The “Classicist architecture” of Southeast Asia

The term “classical” in contemporary architecture does not refer to a specific style, but rather to a variety of expressions that may include neo-classical, neo-historical, neo-traditionalist, eclectic or simply retro elements. This diversity of approaches is evident in many cities in Southeast Asia, where, over the last twenty years, there has been a growing interest in buildings with a “classical” aesthetic in both the public and private sectors. This phenomenon was fueled by significant economic investments by the banking, real estate and construction markets. The adoption of architectural styles drawn from the past can be seen as an experimental process in the context of the modernization of Asian society in general. These buildings represent an attempt to reinterpret and reconcile cultural traditions (often linked to a colonial past which, although distant, is part of the modern history of some countries) with the aspiration to modernity and progress.

In Asian cities, traditional conceptions of architecture as a useful or aesthetic element are challenged by a phenomenon of “genetic modification” of the city, as it is conceived in Europe. Internal immigration towards large population centers, driven by developing economies in this part of the world, has profoundly altered the concept of identity and authenticity of architectural heritage. The colonial buildings, once symbols of power and status, have been demolished or incorporated by intensive construction that seeks to satisfy the growing commercial and housing needs aimed above all at providing a roof for the new workforce.

The growth of urban suburbs, particularly in Southeast Asian cities, is characterized by rapid and massive expansion, high density and often a lack of adequate infrastructure. These territories therefore become the battlefield between development needs and the need for civic participation. The boundary between “landscape” and “city” is often blurred and dynamic, influenced by cultural, economic and environmental factors. In these conditions it is difficult to judge or direct interventions on one or the other. If we then think that in South-East Asia, where the average population of a single metropolis is equivalent to that of the whole of Austria, it is easy to understand how, in general, governance is incapable of changing the paradigm of urban planning beyond outside of economic reductionism or slogans such as smart and sustainable, supported by technological progress (transport, energy, production methods, artificial intelligence, etc …).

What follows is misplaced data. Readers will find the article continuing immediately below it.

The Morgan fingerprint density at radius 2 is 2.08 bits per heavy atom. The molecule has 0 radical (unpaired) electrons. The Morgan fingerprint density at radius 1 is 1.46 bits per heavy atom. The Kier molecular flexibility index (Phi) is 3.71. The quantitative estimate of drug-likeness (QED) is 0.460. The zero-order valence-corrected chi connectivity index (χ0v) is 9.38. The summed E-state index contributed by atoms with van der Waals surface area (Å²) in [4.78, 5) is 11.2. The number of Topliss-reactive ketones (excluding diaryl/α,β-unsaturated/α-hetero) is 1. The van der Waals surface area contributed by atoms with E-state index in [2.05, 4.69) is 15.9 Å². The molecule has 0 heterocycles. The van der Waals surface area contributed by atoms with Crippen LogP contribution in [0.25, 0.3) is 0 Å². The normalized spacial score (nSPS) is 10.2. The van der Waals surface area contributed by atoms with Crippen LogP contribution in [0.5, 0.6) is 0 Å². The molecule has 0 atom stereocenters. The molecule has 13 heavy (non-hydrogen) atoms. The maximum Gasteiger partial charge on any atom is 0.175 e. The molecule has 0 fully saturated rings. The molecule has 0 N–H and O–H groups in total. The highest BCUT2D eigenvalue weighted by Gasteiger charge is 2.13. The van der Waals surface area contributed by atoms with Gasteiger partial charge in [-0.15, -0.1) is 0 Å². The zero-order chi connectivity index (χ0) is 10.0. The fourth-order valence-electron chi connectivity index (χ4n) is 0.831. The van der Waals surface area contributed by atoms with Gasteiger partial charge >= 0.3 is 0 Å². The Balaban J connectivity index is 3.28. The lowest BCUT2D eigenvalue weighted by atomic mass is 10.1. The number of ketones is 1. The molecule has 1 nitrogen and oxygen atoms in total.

However, this phenomenon also raises questions about the adaptation and impact on the built environment and the conservation of the traditional architectural heritage, unfortunately almost completely compromised by development processes that took place too quickly and often without regulatory and training support regarding conservation of the architectural and urban heritage. In this framework, the spread of “historicized” buildings can be interpreted as a reflection of ongoing social and cultural changes, but also as one of the responses to economic pressures and global influences, raising important questions regarding urban identity, memory history and the future of cities. This is a complex process that requires in-depth analysis and active involvement of all stakeholders to ensure resilient and inclusive urban development.

“Classicist architecture” has always played a fundamental role in marking moments of historical and cultural transition. Its adoption in key periods of history has made it possible to express new ideals and legitimize profound changes in political and social structures. Whether it is the Renaissance, neoclassicism or the architecture of the dictatorships of the 20th century, this “aesthetics of building” continues to be a powerful symbol of evolution and transformation, capable of transmitting complex messages through the language of built forms. Singular is the fact that traces of this rediscovery of the symbols of the past are proliferating not in Europe, where everything was born, but in Asia. In fact, while in the Old Continent contemporary architecture has almost banished these reminiscences of styles according to a “cancel culture” also imposed by the “ideology of sustainability”, on the other side of the world theatres, courts, schools, shopping centres and homes are being built taking inspiration from symbols of the past. But that’s another story.

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